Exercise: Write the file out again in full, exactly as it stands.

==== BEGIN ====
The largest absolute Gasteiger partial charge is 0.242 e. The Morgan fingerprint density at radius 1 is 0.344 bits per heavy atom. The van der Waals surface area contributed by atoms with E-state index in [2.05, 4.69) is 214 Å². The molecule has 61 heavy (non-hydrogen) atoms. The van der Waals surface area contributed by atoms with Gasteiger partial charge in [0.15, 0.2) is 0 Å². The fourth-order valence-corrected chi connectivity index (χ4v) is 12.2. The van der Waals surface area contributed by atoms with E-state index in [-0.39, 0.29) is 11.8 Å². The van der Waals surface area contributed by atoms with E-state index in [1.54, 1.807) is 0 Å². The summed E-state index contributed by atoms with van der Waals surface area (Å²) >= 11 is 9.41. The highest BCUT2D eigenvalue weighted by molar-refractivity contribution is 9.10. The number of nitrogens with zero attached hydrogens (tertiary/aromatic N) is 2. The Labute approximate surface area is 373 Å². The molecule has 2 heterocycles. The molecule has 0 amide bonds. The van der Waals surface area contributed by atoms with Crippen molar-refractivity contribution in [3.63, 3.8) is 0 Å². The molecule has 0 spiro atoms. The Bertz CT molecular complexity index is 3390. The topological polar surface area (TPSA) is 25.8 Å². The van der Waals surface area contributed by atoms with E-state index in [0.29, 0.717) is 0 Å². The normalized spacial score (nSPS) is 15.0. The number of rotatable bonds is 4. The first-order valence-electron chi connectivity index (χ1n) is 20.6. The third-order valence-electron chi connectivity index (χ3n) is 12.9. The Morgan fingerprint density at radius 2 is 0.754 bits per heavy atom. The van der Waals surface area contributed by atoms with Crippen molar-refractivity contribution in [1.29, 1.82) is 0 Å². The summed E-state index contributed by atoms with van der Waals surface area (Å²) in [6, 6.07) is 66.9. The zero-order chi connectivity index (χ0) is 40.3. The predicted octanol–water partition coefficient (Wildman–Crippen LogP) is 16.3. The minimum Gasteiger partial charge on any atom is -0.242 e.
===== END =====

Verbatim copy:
The largest absolute Gasteiger partial charge is 0.242 e. The Morgan fingerprint density at radius 1 is 0.344 bits per heavy atom. The van der Waals surface area contributed by atoms with E-state index in [2.05, 4.69) is 214 Å². The molecule has 61 heavy (non-hydrogen) atoms. The van der Waals surface area contributed by atoms with Gasteiger partial charge in [0.15, 0.2) is 0 Å². The fourth-order valence-corrected chi connectivity index (χ4v) is 12.2. The van der Waals surface area contributed by atoms with E-state index in [-0.39, 0.29) is 11.8 Å². The van der Waals surface area contributed by atoms with E-state index in [1.54, 1.807) is 0 Å². The summed E-state index contributed by atoms with van der Waals surface area (Å²) >= 11 is 9.41. The highest BCUT2D eigenvalue weighted by molar-refractivity contribution is 9.10. The number of nitrogens with zero attached hydrogens (tertiary/aromatic N) is 2. The Labute approximate surface area is 373 Å². The molecule has 2 heterocycles. The molecule has 0 amide bonds. The van der Waals surface area contributed by atoms with Crippen molar-refractivity contribution in [3.63, 3.8) is 0 Å². The molecule has 0 spiro atoms. The Bertz CT molecular complexity index is 3390. The topological polar surface area (TPSA) is 25.8 Å². The van der Waals surface area contributed by atoms with E-state index in [0.29, 0.717) is 0 Å². The normalized spacial score (nSPS) is 15.0. The number of rotatable bonds is 4. The first-order valence-electron chi connectivity index (χ1n) is 20.6. The third-order valence-electron chi connectivity index (χ3n) is 12.9. The Morgan fingerprint density at radius 2 is 0.754 bits per heavy atom. The van der Waals surface area contributed by atoms with Crippen molar-refractivity contribution in [1.29, 1.82) is 0 Å². The summed E-state index contributed by atoms with van der Waals surface area (Å²) in [6, 6.07) is 66.9. The zero-order chi connectivity index (χ0) is 40.3. The predicted octanol–water partition coefficient (Wildman–Crippen LogP) is 16.3. The minimum Gasteiger partial charge on any atom is -0.242 e.